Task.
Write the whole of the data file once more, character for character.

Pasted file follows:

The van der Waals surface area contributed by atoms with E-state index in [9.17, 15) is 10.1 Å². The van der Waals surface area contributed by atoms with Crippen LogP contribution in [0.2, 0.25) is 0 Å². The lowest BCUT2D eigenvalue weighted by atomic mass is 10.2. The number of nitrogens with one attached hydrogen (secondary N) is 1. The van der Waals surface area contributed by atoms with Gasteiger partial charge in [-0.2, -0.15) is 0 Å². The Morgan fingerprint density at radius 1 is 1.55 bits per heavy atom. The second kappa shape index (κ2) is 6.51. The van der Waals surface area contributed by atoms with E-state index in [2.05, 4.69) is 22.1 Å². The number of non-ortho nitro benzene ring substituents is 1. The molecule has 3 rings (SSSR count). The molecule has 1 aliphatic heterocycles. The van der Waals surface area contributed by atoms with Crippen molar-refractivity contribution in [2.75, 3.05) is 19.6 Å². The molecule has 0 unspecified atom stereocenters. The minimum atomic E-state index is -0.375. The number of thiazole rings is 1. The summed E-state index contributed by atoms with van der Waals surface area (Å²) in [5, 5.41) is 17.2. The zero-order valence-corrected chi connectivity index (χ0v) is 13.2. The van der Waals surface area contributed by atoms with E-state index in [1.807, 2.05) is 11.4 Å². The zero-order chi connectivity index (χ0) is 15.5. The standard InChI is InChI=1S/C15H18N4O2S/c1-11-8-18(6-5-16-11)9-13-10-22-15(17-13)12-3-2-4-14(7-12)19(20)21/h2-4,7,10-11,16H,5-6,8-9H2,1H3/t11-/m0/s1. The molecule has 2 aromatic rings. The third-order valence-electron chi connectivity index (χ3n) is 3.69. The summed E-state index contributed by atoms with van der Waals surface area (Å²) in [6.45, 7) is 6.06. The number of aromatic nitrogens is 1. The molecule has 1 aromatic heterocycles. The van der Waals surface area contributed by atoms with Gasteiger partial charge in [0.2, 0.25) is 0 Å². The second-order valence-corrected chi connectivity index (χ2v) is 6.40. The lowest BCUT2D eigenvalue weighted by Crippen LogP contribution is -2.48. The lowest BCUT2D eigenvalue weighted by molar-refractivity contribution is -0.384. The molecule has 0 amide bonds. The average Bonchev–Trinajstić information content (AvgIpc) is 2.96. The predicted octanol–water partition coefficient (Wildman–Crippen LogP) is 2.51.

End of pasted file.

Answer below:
The van der Waals surface area contributed by atoms with E-state index in [9.17, 15) is 10.1 Å². The van der Waals surface area contributed by atoms with Crippen LogP contribution in [0.2, 0.25) is 0 Å². The lowest BCUT2D eigenvalue weighted by atomic mass is 10.2. The number of nitrogens with one attached hydrogen (secondary N) is 1. The van der Waals surface area contributed by atoms with Gasteiger partial charge in [-0.2, -0.15) is 0 Å². The Morgan fingerprint density at radius 1 is 1.55 bits per heavy atom. The second kappa shape index (κ2) is 6.51. The van der Waals surface area contributed by atoms with E-state index in [2.05, 4.69) is 22.1 Å². The number of non-ortho nitro benzene ring substituents is 1. The molecule has 3 rings (SSSR count). The molecule has 1 aliphatic heterocycles. The van der Waals surface area contributed by atoms with Crippen molar-refractivity contribution in [2.75, 3.05) is 19.6 Å². The molecule has 0 unspecified atom stereocenters. The minimum atomic E-state index is -0.375. The number of thiazole rings is 1. The summed E-state index contributed by atoms with van der Waals surface area (Å²) in [5, 5.41) is 17.2. The zero-order valence-corrected chi connectivity index (χ0v) is 13.2. The van der Waals surface area contributed by atoms with E-state index in [1.807, 2.05) is 11.4 Å². The zero-order chi connectivity index (χ0) is 15.5. The standard InChI is InChI=1S/C15H18N4O2S/c1-11-8-18(6-5-16-11)9-13-10-22-15(17-13)12-3-2-4-14(7-12)19(20)21/h2-4,7,10-11,16H,5-6,8-9H2,1H3/t11-/m0/s1. The molecule has 2 aromatic rings. The third-order valence-electron chi connectivity index (χ3n) is 3.69. The summed E-state index contributed by atoms with van der Waals surface area (Å²) in [6.45, 7) is 6.06. The number of aromatic nitrogens is 1. The molecule has 1 aromatic heterocycles. The van der Waals surface area contributed by atoms with Gasteiger partial charge in [0.2, 0.25) is 0 Å². The second-order valence-corrected chi connectivity index (χ2v) is 6.40. The lowest BCUT2D eigenvalue weighted by Crippen LogP contribution is -2.48. The lowest BCUT2D eigenvalue weighted by molar-refractivity contribution is -0.384. The molecule has 0 amide bonds. The average Bonchev–Trinajstić information content (AvgIpc) is 2.96. The predicted octanol–water partition coefficient (Wildman–Crippen LogP) is 2.51.